"Are you in trouble?"

My photograph "Hogsmill Valley (26th November 1977)" has been accepted to show at this year's Royal Academy of Arts Summer Exhibition. Here is, after a fashion, the story of how the picture was made. A recorded version can be found here if listening is your preference.

So there I was, standing on a stepladder in the middle of a river, just levelling the  camera and tripod.  There was this furtive rustling from the river bank, from the bushes, so I turned my head carefully because when you’re wearing gigantic waders, up a step ladder, in the middle of a river with someone’s else’s camera, that’s what you do. No sudden movements.

A man dressed in orange joggers is staring at me and he says “Are you in trouble?”  “Not yet,” I said, “but thanks”. He ran off.

So what was I doing standing in a river on a winter’s morning when I should have been in bed?  Here’s the story. It starts with the death of both of my parents and my realisation that the memories they had of me as a child had perished with them, and that my own memories from that time were imperfect, fragmented and disordered. And I was really perturbed by this sense of the fading away of self and so wanted to respond to that feeling by making work, to somehow use my photography to make new memories to add to what I saw as my own dwindled inventory. 

To make that work I chose to return to the place of my childhood, at the edge of London. It’s the place with the strongest connection to my childhood so it felt like a natural place to work. I also returned in time, to 1977, it was a headline year for me, it’s when my horizons really expanded. I got my first summer job, Star Wars opened in the cinemas, there was the Queen’s Silver Jubilee, an uncle died, alone, our neighbour turned out to be a wife beater. And so on.

Yet, this isn’t about recreation, it’s about origination. I was working with a blank slate, which left me in need of that first idea from which I could get traction to start this creative process.  That spark of inspiration came from something  Jeff Wall said about his picture “Boy Falls From Tree.” When Wall talks about the picture, he says “we’ve all fallen”, which made me consider the universality of that event, that falling boy pin-wheeling through space.  This was decisive. It freed me from worrying about what I would have done as a child, instead I would ask myself “what if?” and make work about a boy who is just like me, but is not me.  I could set him loose in 1977 and make work of his adventures, even if he himself remains elusive and out of sight in the pictures.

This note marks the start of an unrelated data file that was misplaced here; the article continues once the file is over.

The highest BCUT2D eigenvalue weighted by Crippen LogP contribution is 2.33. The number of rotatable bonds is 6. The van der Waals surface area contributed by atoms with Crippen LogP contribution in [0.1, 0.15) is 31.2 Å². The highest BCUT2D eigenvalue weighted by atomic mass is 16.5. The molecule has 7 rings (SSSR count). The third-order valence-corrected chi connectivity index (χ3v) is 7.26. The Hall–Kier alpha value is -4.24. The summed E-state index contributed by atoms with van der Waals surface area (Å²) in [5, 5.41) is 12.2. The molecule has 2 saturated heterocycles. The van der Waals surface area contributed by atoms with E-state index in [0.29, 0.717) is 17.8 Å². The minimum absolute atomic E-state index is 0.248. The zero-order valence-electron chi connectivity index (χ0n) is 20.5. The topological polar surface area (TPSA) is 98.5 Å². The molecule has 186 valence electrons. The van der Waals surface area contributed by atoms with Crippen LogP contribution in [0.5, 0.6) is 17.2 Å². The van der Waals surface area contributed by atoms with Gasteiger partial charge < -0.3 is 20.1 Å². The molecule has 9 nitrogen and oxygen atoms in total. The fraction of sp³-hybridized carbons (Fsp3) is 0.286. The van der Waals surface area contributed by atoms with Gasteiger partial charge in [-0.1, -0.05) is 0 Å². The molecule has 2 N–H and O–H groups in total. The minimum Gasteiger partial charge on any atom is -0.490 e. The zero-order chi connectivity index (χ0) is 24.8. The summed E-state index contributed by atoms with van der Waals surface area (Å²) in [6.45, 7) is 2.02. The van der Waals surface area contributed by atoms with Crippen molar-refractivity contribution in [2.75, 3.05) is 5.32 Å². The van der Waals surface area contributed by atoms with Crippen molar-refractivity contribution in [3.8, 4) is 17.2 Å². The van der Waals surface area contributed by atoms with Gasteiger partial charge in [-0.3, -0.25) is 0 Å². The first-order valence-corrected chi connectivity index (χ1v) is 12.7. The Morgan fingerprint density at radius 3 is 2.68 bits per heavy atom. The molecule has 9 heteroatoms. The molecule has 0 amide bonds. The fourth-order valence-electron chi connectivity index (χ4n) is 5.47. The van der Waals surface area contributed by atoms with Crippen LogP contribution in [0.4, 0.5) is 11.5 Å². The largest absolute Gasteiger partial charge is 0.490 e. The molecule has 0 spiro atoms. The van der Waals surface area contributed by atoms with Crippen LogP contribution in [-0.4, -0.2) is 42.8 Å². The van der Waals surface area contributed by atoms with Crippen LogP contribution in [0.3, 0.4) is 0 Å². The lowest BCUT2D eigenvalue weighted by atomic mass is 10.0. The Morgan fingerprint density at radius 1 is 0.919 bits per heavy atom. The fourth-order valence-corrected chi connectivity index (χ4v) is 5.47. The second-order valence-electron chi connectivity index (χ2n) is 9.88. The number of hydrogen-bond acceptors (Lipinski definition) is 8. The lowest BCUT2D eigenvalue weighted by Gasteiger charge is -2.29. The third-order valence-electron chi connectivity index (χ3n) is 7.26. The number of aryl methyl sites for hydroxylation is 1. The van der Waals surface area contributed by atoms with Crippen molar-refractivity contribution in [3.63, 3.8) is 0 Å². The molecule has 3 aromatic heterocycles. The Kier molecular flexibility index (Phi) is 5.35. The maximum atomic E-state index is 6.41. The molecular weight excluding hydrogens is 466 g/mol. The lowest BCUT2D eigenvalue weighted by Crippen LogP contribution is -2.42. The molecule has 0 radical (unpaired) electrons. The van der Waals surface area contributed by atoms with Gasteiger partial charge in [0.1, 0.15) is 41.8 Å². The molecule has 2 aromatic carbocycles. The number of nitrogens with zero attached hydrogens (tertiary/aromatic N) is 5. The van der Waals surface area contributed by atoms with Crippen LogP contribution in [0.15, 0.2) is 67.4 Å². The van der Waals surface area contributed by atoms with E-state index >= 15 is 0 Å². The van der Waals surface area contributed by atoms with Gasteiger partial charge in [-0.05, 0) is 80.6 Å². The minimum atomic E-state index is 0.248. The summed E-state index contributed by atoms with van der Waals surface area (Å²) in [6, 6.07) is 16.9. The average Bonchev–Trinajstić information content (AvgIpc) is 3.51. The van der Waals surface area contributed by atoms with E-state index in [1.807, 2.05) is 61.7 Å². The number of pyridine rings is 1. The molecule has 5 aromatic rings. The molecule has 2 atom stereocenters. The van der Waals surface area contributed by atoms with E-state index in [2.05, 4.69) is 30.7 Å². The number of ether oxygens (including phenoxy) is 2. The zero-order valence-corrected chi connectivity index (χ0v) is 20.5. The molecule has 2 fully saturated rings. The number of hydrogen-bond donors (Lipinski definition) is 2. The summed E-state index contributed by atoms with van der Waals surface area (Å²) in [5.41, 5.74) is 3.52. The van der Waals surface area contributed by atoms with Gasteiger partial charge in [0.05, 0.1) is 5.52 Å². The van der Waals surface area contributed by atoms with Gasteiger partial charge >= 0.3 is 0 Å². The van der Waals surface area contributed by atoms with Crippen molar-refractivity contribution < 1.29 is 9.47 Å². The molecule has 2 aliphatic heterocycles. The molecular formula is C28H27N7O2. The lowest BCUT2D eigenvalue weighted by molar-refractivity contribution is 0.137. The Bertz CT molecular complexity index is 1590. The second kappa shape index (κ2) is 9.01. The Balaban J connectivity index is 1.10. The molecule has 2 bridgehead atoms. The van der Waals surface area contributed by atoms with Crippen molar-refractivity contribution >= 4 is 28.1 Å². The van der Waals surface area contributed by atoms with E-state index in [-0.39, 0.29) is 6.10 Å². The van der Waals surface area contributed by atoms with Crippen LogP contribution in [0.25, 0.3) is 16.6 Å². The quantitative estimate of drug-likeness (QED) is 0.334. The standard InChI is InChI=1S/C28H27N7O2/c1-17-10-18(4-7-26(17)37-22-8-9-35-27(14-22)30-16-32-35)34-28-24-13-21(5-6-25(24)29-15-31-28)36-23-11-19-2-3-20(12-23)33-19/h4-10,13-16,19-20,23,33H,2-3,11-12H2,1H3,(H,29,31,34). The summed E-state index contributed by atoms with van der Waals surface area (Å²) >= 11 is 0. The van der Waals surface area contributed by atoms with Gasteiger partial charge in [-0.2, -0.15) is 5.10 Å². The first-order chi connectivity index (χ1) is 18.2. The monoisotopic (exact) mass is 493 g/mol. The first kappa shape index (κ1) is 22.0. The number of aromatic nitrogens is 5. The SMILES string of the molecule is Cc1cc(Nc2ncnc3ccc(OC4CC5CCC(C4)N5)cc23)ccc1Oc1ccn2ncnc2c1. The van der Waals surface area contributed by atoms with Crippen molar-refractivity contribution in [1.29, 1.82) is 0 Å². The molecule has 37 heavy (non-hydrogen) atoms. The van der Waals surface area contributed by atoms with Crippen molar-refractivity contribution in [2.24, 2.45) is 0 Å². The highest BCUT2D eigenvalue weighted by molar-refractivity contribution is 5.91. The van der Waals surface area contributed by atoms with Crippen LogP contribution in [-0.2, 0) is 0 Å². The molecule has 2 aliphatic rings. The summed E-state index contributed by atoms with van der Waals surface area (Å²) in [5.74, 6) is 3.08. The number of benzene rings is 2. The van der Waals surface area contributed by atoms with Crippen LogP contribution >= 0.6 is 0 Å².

Which brings us back to the river, doesn’t it? In the picture, we’re standing in the Hogsmill River. The Hogsmill Valley is right by where I grew up – a few hundred meters from our old house. The Valley is an archaic space, a finger of green poking into the frayed edge of suburban London. It’s never been built on and it’s still thick with old oaks, willows and hawthorns. I was stunned when I discovered that John Everett Millais painted his Ophelia really close to where this photo was staged.  If you put on your waders and walk towards the bridge, duck and mind your head, then press on for a bit,  you’ll be standing precisely where it all happened.

But why this spot? If you look to the left of the river you’ll see a water outflow like a little waterfall. That water pours out of a massive drain. My brother told me he used to crawl up there with his friend Paul, and they weren’t the only ones. Well, you have to do something to get your kicks and go to bed with a smile, so fair enough, I had my picture, and it was only the beginning of the project.

Thank you.